Tuesday, January 5, 2016

My Brilliant Friend

by Elena Ferrante
Europa     2012
331 Pages    Literary Fiction

My Brilliant Friend was a Christmas gift from my brilliant childhood friend, and I have been obsessed with it for several days. Elena Ferrante is a pseudonym for an Italian author, and there are four books in her Neapolitan Series about the lifelong friendship between two girls. Lila and Elena. The fourth book in the series, The Story of The Lost Child, was named one of the 10 best books of 2015 by the New York Times.

My Brilliant Friend is told by Elena, and most of it focuses on her relationship with Lila, beginning when they become friends in first grade until they are about 17. Lila is the daughter of a shoemaker; Elena's father is a porter at city hall. These are the years immediately following World War II, and times are tough. The girls live in a poor neighborhood of Naples, where work is valued and education is not. Elena is enamored with Lila, who is scrappy and independent, while she, on the other hand, is obedient and studious. Both girls are very bright and competitive at school. Both love learning. Both are the products of their environments.
Slowly the economy of Naples picks up and the lives of the families improves. We begin to understand that Elena will become educated and Lila will be stuck in the neighborhood, working as a cobbler in her father's shop. As Lila matures she becomes very beautiful and loved by the neighborhood boys, while Elena remains dumpy and studious. Lila is the litmus test for all of Elena's aspirations; she must bounce all the events of her life off Lila. Lila, on the other hand, wants to learn so badly that she becomes Elena's tutor by getting books out of the library to learn the same things Elena is learning. The elementary school teacher encourages both girls, but it is only Elena who remains in school.

Nothing much out of the ordinary happens, but the book is so brilliantly written that the reader hangs on every word. As I was reading My Brilliant Friend, I kept asking myself the question—"What is so compelling about this book?"  The New Yorker calls Ferrante's books "remarkable, lucid, austerely honest." Another word often used in reviews of this book is bildungsroman.  I had to look that one up—it means a novel dealing with one person's formative years or spiritual education. And indeed, that comprises the majority of the book, but we are only privvy to Elena's inner thoughts, and not Lila's. We only see Lila through Elena's eyes, and we witness the enormous changes happening to the lives of the girls as they reach adulthood. There are so many characters in the book that there is a index of characters at the beginning of the book, and believe me, I had to look at it frequently.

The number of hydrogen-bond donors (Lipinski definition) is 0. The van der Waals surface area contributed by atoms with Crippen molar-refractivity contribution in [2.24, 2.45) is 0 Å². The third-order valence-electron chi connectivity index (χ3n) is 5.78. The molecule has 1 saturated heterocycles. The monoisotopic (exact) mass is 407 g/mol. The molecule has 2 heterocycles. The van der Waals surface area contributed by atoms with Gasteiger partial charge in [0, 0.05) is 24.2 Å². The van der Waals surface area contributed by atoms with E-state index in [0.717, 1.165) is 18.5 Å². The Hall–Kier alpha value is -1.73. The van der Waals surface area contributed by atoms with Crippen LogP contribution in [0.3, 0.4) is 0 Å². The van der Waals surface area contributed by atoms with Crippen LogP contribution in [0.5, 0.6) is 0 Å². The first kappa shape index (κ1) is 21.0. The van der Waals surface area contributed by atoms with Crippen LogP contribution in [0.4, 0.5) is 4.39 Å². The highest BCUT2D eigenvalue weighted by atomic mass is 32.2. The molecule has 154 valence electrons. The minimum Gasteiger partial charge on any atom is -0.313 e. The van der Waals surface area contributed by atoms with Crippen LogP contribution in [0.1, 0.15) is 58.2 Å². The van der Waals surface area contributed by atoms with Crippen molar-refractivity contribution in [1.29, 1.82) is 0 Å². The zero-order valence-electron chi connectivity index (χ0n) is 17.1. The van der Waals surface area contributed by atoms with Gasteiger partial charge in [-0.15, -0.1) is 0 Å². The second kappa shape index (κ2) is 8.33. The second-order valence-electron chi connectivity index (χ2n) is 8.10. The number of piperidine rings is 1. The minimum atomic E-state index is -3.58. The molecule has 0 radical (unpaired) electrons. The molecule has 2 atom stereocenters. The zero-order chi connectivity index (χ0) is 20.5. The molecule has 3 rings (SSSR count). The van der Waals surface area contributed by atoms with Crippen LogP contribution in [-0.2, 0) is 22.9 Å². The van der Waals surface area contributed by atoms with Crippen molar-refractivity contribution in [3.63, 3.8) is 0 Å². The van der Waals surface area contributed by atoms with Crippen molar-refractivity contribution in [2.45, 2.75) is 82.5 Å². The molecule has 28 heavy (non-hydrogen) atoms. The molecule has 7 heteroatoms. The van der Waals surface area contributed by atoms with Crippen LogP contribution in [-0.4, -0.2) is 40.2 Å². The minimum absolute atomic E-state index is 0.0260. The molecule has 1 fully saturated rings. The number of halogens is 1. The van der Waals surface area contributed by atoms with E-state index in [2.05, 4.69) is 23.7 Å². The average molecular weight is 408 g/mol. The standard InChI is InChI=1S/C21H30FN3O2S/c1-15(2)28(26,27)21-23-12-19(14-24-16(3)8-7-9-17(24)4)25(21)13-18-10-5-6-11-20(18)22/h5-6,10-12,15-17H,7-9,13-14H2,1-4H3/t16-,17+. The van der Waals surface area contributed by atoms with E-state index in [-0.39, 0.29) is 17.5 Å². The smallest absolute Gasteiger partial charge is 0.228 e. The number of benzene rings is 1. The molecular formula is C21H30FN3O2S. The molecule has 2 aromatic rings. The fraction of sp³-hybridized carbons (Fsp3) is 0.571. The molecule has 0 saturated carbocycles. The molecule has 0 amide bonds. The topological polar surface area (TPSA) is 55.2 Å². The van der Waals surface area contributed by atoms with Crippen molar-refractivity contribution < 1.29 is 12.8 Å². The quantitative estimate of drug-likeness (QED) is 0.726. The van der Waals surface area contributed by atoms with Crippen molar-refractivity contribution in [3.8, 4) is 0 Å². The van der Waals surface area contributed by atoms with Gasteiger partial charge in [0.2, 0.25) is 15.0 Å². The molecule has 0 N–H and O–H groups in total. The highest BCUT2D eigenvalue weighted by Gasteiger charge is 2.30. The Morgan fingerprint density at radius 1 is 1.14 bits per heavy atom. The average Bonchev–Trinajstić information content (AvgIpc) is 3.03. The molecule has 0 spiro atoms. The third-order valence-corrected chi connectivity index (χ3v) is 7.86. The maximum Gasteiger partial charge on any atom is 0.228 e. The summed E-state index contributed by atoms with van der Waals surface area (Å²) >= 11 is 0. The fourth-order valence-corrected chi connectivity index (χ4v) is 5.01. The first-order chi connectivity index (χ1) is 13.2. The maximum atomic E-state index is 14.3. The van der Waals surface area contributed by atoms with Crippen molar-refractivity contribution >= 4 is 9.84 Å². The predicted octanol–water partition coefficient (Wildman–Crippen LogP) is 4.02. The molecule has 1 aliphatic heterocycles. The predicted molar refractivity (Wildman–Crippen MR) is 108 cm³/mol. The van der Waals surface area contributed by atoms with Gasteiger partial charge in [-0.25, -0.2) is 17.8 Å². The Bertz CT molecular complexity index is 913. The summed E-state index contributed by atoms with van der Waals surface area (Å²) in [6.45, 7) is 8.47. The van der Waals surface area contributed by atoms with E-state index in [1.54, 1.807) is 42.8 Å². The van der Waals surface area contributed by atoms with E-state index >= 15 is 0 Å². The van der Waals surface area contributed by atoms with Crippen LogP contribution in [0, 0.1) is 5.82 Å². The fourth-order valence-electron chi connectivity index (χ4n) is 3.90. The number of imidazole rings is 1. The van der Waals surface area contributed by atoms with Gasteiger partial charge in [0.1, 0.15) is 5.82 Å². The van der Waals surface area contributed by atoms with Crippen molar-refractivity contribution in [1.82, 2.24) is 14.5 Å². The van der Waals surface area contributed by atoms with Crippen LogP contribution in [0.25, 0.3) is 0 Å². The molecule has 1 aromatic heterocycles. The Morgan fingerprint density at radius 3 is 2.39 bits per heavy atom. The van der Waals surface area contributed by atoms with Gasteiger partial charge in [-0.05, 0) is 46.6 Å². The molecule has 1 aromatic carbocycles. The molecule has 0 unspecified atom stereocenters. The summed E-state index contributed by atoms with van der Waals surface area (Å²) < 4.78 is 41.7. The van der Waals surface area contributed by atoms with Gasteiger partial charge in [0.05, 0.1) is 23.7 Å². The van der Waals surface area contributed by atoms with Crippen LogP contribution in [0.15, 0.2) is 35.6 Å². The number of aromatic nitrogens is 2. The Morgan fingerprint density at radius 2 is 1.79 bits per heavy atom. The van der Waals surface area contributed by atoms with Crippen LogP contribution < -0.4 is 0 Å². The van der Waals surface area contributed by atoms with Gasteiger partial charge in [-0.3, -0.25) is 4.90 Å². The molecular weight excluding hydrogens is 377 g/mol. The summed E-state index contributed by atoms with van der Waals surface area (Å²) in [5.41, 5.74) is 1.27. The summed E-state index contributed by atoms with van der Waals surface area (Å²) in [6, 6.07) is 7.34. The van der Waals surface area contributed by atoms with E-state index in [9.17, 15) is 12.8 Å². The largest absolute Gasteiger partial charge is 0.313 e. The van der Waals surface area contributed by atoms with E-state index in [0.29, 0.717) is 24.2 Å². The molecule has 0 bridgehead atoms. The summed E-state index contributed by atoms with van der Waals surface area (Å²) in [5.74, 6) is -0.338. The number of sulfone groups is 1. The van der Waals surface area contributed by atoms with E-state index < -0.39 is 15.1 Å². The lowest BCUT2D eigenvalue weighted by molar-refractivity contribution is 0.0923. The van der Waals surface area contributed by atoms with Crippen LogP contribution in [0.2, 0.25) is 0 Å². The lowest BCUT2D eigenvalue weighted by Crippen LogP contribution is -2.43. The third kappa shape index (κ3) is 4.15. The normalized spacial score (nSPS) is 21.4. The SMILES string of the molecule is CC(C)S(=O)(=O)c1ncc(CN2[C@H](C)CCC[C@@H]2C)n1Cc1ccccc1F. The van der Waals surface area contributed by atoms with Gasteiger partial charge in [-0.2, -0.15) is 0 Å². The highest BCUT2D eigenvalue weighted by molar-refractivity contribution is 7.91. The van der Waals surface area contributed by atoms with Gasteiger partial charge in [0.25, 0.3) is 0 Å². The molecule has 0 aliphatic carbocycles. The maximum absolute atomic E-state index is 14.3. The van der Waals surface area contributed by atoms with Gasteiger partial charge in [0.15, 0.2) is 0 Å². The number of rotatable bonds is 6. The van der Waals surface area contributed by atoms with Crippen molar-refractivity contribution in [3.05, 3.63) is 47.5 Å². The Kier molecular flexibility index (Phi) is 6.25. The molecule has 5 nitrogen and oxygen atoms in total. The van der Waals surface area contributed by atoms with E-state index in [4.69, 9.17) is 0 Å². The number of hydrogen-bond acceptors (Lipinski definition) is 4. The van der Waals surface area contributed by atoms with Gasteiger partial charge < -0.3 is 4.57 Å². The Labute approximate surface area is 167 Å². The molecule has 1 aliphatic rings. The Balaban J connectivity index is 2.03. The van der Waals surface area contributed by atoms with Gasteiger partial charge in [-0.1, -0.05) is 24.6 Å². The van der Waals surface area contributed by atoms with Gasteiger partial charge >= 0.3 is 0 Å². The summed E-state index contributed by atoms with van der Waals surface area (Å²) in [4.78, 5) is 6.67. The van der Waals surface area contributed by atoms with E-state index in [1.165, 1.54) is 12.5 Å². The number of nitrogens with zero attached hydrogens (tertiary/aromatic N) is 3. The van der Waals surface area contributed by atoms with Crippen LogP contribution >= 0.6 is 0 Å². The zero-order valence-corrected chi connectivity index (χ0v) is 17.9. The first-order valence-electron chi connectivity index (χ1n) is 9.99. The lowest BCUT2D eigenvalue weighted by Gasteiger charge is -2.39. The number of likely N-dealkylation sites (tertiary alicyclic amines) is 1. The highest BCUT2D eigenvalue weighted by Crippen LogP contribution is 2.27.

There is so much that women can relate to in this novel—best friends, dolls, puberty, the arrival of boys in a girl's life, and finally separation as the young women follow their separate destinies. In some ways, the book reminded me of West Side Story—the gritty neighborhood, the posturing boys trying to be men, the dialect of the street, the loss of opportunity. What Elena has that everyone else lacks is the chance for an education, which will in later volumes, take her away from the neighborhood.

As I was reading, I remembered acutely my 13-year-old daughter being told by her best friend of 6 years that they couldn't be friends anymore because they had "nothing in common." My daughter was crushed. I told her that she and her friend had everything in common and her friend would come back to her. That is what happened, and they remain friends to this day. This is the type of friendship that Elena and Lila would understand.

Then, of course, we must mention the mysterious author, Elena Ferrante. This picture, which I found on Google, may or may not be Ferrante. She chooses to remain anonymous because she feels that novels should stand on their own without the insertion of the author's personality. All interviews are done in writing. We must also consider the masterful translator, Ann Goldstein. This book would not have been quite so powerfully appealing without such a great translation.

I highly recommend My Brilliant Friend. I will soon begin book two, The Story of a New Name. In an interview with the New York Times, Ferrante said that she considers herself a storyteller first. I am eager to continue the story.

The New Yorker review of Ferante's books.
The interview in the New York Times.

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